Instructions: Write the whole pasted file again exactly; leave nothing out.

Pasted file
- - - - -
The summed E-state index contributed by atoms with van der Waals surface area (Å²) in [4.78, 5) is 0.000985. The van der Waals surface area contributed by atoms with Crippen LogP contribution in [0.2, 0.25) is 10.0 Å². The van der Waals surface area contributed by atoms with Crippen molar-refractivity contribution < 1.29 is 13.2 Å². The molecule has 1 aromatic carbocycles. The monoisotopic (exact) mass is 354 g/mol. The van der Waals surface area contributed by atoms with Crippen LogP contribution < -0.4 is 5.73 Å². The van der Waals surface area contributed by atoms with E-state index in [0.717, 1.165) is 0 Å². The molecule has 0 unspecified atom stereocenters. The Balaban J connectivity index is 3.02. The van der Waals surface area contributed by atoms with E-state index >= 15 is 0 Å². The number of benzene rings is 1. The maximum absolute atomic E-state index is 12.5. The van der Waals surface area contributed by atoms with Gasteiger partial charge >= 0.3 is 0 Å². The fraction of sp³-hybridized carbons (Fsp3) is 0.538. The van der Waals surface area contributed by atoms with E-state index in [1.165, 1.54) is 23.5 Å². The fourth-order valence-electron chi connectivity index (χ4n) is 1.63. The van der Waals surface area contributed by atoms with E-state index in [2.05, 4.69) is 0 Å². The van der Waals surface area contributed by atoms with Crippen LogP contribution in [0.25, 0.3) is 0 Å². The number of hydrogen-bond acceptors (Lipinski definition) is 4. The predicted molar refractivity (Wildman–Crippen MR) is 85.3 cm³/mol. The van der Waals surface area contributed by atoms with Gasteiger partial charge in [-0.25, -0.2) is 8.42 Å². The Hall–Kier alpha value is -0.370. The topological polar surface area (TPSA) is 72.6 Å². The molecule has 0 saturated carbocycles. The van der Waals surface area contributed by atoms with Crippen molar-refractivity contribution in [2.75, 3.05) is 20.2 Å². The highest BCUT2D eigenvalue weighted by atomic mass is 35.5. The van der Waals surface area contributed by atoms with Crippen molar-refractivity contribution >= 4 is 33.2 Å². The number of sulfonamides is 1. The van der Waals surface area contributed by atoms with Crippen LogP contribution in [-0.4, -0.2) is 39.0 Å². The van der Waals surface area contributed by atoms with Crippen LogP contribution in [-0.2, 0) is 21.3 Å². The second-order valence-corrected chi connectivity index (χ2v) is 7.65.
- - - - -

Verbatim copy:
The summed E-state index contributed by atoms with van der Waals surface area (Å²) in [4.78, 5) is 0.000985. The van der Waals surface area contributed by atoms with Crippen LogP contribution in [0.2, 0.25) is 10.0 Å². The van der Waals surface area contributed by atoms with Crippen molar-refractivity contribution < 1.29 is 13.2 Å². The molecule has 1 aromatic carbocycles. The monoisotopic (exact) mass is 354 g/mol. The van der Waals surface area contributed by atoms with Crippen LogP contribution < -0.4 is 5.73 Å². The van der Waals surface area contributed by atoms with E-state index in [0.717, 1.165) is 0 Å². The molecule has 0 unspecified atom stereocenters. The Balaban J connectivity index is 3.02. The van der Waals surface area contributed by atoms with E-state index >= 15 is 0 Å². The number of benzene rings is 1. The maximum absolute atomic E-state index is 12.5. The van der Waals surface area contributed by atoms with Gasteiger partial charge >= 0.3 is 0 Å². The fraction of sp³-hybridized carbons (Fsp3) is 0.538. The van der Waals surface area contributed by atoms with E-state index in [1.165, 1.54) is 23.5 Å². The fourth-order valence-electron chi connectivity index (χ4n) is 1.63. The van der Waals surface area contributed by atoms with E-state index in [2.05, 4.69) is 0 Å². The van der Waals surface area contributed by atoms with Crippen LogP contribution in [0.25, 0.3) is 0 Å². The number of hydrogen-bond acceptors (Lipinski definition) is 4. The predicted molar refractivity (Wildman–Crippen MR) is 85.3 cm³/mol. The van der Waals surface area contributed by atoms with Gasteiger partial charge in [-0.25, -0.2) is 8.42 Å². The Hall–Kier alpha value is -0.370. The topological polar surface area (TPSA) is 72.6 Å². The molecule has 0 saturated carbocycles. The van der Waals surface area contributed by atoms with Crippen molar-refractivity contribution in [2.75, 3.05) is 20.2 Å². The highest BCUT2D eigenvalue weighted by atomic mass is 35.5. The van der Waals surface area contributed by atoms with Crippen molar-refractivity contribution >= 4 is 33.2 Å². The number of sulfonamides is 1. The van der Waals surface area contributed by atoms with Crippen LogP contribution in [-0.4, -0.2) is 39.0 Å². The van der Waals surface area contributed by atoms with Crippen LogP contribution in [-0.2, 0) is 21.3 Å². The second-order valence-corrected chi connectivity index (χ2v) is 7.65.